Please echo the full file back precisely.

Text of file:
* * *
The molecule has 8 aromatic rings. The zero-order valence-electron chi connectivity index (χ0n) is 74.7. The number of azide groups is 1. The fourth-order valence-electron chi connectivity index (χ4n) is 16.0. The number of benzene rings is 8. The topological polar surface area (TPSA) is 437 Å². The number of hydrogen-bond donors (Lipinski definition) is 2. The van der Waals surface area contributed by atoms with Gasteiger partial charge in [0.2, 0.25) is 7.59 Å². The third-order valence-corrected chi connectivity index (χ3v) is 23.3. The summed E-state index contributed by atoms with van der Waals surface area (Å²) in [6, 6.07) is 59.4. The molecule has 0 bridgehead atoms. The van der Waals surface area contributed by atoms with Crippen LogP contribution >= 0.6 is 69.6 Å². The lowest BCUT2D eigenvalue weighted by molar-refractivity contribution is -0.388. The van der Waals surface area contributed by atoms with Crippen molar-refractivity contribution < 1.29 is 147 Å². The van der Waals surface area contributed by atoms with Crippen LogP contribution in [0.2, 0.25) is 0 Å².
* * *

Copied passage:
The molecule has 8 aromatic rings. The zero-order valence-electron chi connectivity index (χ0n) is 74.7. The number of azide groups is 1. The fourth-order valence-electron chi connectivity index (χ4n) is 16.0. The number of benzene rings is 8. The topological polar surface area (TPSA) is 437 Å². The number of hydrogen-bond donors (Lipinski definition) is 2. The van der Waals surface area contributed by atoms with Gasteiger partial charge in [0.2, 0.25) is 7.59 Å². The third-order valence-corrected chi connectivity index (χ3v) is 23.3. The summed E-state index contributed by atoms with van der Waals surface area (Å²) in [6, 6.07) is 59.4. The molecule has 0 bridgehead atoms. The van der Waals surface area contributed by atoms with Crippen LogP contribution >= 0.6 is 69.6 Å². The lowest BCUT2D eigenvalue weighted by molar-refractivity contribution is -0.388. The van der Waals surface area contributed by atoms with Crippen molar-refractivity contribution < 1.29 is 147 Å². The van der Waals surface area contributed by atoms with Crippen LogP contribution in [0.2, 0.25) is 0 Å².